Leontius of Byzantium, writing about the middle of the sixth century, censures Theodore of Mopsuestia because he was not content with the liturgies handed down by the Fathers to the churches, but composed a Mass of his own, showing, thereby, no reverence either for that of the Apostles, or for that composed in the same spirit by the great St. Basil (P.G., XXVI, 1368). The Quinisext, or Trullan Council (692), in its thirty-second canon draws an argument from the written liturgy of the archbishop of the church of the Caesareans, St. Basil, whose glory has spread through the whole world (Mansi, Coll. Conc., XI, 958). Finally, in the Barberini library there is a manuscript of the latter part of the eighth, or the early part of the ninth, century which contains a Greek liturgy entitled the “Liturgy of St. Basil”.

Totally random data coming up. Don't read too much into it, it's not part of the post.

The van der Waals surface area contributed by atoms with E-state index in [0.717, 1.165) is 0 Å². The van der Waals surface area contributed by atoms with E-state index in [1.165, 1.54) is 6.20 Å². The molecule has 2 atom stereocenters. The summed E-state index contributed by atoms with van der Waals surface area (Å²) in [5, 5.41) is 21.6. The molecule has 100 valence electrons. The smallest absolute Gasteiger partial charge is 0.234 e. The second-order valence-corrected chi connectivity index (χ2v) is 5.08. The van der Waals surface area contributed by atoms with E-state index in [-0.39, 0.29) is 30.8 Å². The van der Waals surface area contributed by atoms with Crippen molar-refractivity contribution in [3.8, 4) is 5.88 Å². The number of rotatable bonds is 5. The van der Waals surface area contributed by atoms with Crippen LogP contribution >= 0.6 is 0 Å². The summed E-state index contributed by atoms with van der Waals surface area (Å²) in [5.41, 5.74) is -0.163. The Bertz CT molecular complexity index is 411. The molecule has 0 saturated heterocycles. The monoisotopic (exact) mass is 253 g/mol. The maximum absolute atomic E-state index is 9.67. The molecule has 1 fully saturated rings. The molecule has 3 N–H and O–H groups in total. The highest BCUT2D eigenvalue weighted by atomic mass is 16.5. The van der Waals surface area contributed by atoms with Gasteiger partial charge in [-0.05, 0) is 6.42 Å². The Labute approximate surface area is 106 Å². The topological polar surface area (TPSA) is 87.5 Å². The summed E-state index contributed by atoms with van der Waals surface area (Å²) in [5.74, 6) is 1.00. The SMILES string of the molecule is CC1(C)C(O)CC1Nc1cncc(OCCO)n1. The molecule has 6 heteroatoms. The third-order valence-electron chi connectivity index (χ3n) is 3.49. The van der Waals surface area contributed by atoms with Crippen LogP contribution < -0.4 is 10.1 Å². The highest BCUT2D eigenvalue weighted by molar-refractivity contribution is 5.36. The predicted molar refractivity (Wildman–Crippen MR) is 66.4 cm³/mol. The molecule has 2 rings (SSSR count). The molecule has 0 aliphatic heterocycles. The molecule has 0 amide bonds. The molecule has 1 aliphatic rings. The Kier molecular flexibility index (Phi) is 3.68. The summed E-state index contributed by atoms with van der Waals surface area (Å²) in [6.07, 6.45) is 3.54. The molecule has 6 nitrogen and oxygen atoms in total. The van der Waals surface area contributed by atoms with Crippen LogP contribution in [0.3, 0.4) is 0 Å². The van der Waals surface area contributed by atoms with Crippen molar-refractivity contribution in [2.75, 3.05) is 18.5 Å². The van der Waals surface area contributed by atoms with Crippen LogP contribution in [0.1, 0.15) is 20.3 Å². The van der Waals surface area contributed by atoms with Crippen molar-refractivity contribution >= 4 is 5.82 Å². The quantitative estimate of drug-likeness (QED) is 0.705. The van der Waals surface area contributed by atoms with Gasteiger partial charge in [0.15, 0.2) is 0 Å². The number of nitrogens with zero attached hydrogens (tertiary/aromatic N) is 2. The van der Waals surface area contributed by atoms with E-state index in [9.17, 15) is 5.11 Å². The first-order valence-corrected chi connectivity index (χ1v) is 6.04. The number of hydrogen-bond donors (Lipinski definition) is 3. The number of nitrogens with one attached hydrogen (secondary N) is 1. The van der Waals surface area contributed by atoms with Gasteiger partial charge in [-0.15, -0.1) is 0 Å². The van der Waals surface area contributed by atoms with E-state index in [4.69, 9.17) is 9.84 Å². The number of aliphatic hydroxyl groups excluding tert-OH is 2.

It is not known precisely just what the nature of the Basilian reform was, nor what liturgy served as the basis of the saint’s work. Very probably he shortened and changed somewhat the liturgy of his own diocese, which was akin to the Liturgy of St. James. In later times it underwent some development, so that with our present knowledge of its history it would be almost impossible to reconstruct it as it came from the pen of the Bishop of Caesarea. According to the tradition of the Greek Orthodox Church, their liturgy is practically the work of St. Basil, due allowance being made for changes and amelioration in the course of time. This is older than either of the other two Byzantine liturgies, and is mentioned under the name of St. Basil in ancient times as if it were then the normal liturgy. Of the anaphoras attributed to St. Basil the Syriac and Armenian are probably derived from the Byzantine Greek with some modifications. The Abyssinian is a translation of the Coptic, while the Coptic, Arabic, and Greek Egyptian liturgies are substantially the same. These Egyptian anaphoras of St. Basil are different from the Caesarean or Byzantine liturgy, and do not possess all the characteristics of the Alexandrian Rite, but appear rather to be modeled on the Syrian type, so they are probably an importation into Egypt. The Greek Egyptian contains several prayers (identical with those in the Byzantine liturgy) expressly ascribed to St. Basil, and from these it may derive its title.